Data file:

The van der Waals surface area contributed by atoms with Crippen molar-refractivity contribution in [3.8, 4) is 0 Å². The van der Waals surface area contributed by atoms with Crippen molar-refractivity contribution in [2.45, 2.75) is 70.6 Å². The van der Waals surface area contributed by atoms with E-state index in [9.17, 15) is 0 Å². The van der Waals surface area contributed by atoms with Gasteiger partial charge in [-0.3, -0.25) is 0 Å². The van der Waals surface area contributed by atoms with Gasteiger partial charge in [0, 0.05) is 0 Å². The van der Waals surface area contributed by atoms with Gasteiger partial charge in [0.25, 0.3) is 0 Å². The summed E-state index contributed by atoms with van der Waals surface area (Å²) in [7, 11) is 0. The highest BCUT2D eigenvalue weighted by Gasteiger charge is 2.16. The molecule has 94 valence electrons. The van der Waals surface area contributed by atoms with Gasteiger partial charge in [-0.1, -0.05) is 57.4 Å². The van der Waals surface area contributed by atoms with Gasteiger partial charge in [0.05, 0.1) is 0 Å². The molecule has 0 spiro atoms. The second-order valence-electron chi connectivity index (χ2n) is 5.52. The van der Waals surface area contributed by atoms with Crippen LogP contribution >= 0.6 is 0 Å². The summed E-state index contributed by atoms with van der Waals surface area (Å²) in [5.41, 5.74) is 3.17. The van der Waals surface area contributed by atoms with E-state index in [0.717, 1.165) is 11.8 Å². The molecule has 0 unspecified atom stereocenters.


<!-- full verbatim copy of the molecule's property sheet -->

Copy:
The van der Waals surface area contributed by atoms with Crippen molar-refractivity contribution in [3.8, 4) is 0 Å². The van der Waals surface area contributed by atoms with Crippen molar-refractivity contribution in [2.45, 2.75) is 70.6 Å². The van der Waals surface area contributed by atoms with E-state index in [9.17, 15) is 0 Å². The van der Waals surface area contributed by atoms with Gasteiger partial charge in [-0.3, -0.25) is 0 Å². The van der Waals surface area contributed by atoms with Gasteiger partial charge in [0, 0.05) is 0 Å². The van der Waals surface area contributed by atoms with Gasteiger partial charge in [0.25, 0.3) is 0 Å². The summed E-state index contributed by atoms with van der Waals surface area (Å²) in [7, 11) is 0. The highest BCUT2D eigenvalue weighted by Gasteiger charge is 2.16. The molecule has 94 valence electrons. The van der Waals surface area contributed by atoms with Gasteiger partial charge in [-0.1, -0.05) is 57.4 Å². The van der Waals surface area contributed by atoms with Gasteiger partial charge in [0.05, 0.1) is 0 Å². The molecule has 0 spiro atoms. The second-order valence-electron chi connectivity index (χ2n) is 5.52. The van der Waals surface area contributed by atoms with Crippen LogP contribution >= 0.6 is 0 Å². The summed E-state index contributed by atoms with van der Waals surface area (Å²) in [5.41, 5.74) is 3.17. The van der Waals surface area contributed by atoms with E-state index in [0.717, 1.165) is 11.8 Å². The molecule has 0 unspecified atom stereocenters.